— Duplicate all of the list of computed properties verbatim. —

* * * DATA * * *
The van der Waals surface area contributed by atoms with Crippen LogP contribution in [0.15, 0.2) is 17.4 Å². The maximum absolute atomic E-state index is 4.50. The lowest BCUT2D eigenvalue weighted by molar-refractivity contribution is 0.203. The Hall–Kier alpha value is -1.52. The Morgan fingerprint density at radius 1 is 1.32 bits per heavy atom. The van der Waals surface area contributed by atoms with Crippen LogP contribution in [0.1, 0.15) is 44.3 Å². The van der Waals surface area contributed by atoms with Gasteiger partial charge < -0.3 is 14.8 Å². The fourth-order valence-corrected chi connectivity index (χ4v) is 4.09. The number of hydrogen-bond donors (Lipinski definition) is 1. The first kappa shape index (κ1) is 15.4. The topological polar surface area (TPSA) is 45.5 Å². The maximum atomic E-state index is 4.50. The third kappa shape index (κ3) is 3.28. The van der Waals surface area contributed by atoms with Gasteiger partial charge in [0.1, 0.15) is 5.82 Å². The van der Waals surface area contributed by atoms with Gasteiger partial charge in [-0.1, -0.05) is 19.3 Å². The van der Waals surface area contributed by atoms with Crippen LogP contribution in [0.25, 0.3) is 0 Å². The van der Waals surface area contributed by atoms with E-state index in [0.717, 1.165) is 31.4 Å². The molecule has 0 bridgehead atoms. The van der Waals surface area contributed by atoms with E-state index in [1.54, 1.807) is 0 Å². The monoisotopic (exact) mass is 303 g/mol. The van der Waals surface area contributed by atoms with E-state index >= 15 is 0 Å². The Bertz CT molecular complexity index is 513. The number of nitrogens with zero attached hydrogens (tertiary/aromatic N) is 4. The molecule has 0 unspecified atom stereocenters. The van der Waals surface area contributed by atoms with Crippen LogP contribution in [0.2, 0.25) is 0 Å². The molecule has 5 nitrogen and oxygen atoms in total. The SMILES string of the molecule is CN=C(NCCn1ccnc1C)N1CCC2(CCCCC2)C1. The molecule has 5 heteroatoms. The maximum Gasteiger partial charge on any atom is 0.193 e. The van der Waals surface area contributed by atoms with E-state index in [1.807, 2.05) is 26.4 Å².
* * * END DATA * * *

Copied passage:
The van der Waals surface area contributed by atoms with Crippen LogP contribution in [0.15, 0.2) is 17.4 Å². The maximum absolute atomic E-state index is 4.50. The lowest BCUT2D eigenvalue weighted by molar-refractivity contribution is 0.203. The Hall–Kier alpha value is -1.52. The Morgan fingerprint density at radius 1 is 1.32 bits per heavy atom. The van der Waals surface area contributed by atoms with Crippen LogP contribution in [0.1, 0.15) is 44.3 Å². The van der Waals surface area contributed by atoms with Gasteiger partial charge < -0.3 is 14.8 Å². The fourth-order valence-corrected chi connectivity index (χ4v) is 4.09. The number of hydrogen-bond donors (Lipinski definition) is 1. The first kappa shape index (κ1) is 15.4. The topological polar surface area (TPSA) is 45.5 Å². The maximum atomic E-state index is 4.50. The third kappa shape index (κ3) is 3.28. The van der Waals surface area contributed by atoms with Gasteiger partial charge in [0.1, 0.15) is 5.82 Å². The van der Waals surface area contributed by atoms with Gasteiger partial charge in [-0.1, -0.05) is 19.3 Å². The van der Waals surface area contributed by atoms with Crippen LogP contribution in [0.25, 0.3) is 0 Å². The van der Waals surface area contributed by atoms with E-state index in [0.717, 1.165) is 31.4 Å². The molecule has 0 bridgehead atoms. The van der Waals surface area contributed by atoms with E-state index in [1.54, 1.807) is 0 Å². The monoisotopic (exact) mass is 303 g/mol. The van der Waals surface area contributed by atoms with E-state index >= 15 is 0 Å². The Bertz CT molecular complexity index is 513. The number of nitrogens with zero attached hydrogens (tertiary/aromatic N) is 4. The molecule has 0 unspecified atom stereocenters. The van der Waals surface area contributed by atoms with Crippen LogP contribution in [0.2, 0.25) is 0 Å². The molecule has 5 nitrogen and oxygen atoms in total. The SMILES string of the molecule is CN=C(NCCn1ccnc1C)N1CCC2(CCCCC2)C1. The molecule has 5 heteroatoms. The maximum Gasteiger partial charge on any atom is 0.193 e. The van der Waals surface area contributed by atoms with E-state index in [1.807, 2.05) is 26.4 Å².